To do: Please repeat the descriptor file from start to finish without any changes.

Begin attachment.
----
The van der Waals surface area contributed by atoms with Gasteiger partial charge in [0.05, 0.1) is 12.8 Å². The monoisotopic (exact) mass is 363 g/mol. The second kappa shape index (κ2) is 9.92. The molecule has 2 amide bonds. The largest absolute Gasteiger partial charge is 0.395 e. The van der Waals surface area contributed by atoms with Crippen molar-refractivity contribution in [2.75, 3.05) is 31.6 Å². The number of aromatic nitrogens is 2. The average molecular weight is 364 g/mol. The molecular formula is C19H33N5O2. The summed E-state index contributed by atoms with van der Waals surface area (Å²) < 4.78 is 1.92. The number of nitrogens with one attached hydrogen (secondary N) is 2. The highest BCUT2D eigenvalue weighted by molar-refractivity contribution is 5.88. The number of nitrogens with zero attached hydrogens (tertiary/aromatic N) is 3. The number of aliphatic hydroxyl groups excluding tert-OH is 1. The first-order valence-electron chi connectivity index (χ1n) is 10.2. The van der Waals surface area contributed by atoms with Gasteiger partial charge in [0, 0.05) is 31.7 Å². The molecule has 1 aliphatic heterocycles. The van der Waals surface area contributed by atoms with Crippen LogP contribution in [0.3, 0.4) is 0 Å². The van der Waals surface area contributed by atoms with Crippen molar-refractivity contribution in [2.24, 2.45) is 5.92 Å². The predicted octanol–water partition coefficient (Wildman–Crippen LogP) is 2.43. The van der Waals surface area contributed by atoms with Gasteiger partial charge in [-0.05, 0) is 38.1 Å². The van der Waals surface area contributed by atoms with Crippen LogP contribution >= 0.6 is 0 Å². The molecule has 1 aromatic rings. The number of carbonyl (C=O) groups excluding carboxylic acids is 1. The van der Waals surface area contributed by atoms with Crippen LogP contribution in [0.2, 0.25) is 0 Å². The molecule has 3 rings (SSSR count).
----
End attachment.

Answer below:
The van der Waals surface area contributed by atoms with Gasteiger partial charge in [0.05, 0.1) is 12.8 Å². The monoisotopic (exact) mass is 363 g/mol. The second kappa shape index (κ2) is 9.92. The molecule has 2 amide bonds. The largest absolute Gasteiger partial charge is 0.395 e. The van der Waals surface area contributed by atoms with Crippen molar-refractivity contribution in [2.75, 3.05) is 31.6 Å². The number of aromatic nitrogens is 2. The average molecular weight is 364 g/mol. The molecular formula is C19H33N5O2. The summed E-state index contributed by atoms with van der Waals surface area (Å²) < 4.78 is 1.92. The number of nitrogens with one attached hydrogen (secondary N) is 2. The highest BCUT2D eigenvalue weighted by molar-refractivity contribution is 5.88. The number of nitrogens with zero attached hydrogens (tertiary/aromatic N) is 3. The number of aliphatic hydroxyl groups excluding tert-OH is 1. The first-order valence-electron chi connectivity index (χ1n) is 10.2. The van der Waals surface area contributed by atoms with Gasteiger partial charge in [0, 0.05) is 31.7 Å². The molecule has 1 aliphatic heterocycles. The van der Waals surface area contributed by atoms with Crippen LogP contribution in [0.3, 0.4) is 0 Å². The van der Waals surface area contributed by atoms with Crippen molar-refractivity contribution in [2.24, 2.45) is 5.92 Å². The predicted octanol–water partition coefficient (Wildman–Crippen LogP) is 2.43. The van der Waals surface area contributed by atoms with Gasteiger partial charge in [-0.05, 0) is 38.1 Å². The van der Waals surface area contributed by atoms with Crippen LogP contribution >= 0.6 is 0 Å². The molecule has 1 aromatic rings. The number of carbonyl (C=O) groups excluding carboxylic acids is 1. The van der Waals surface area contributed by atoms with Crippen LogP contribution in [0.2, 0.25) is 0 Å². The molecule has 3 rings (SSSR count).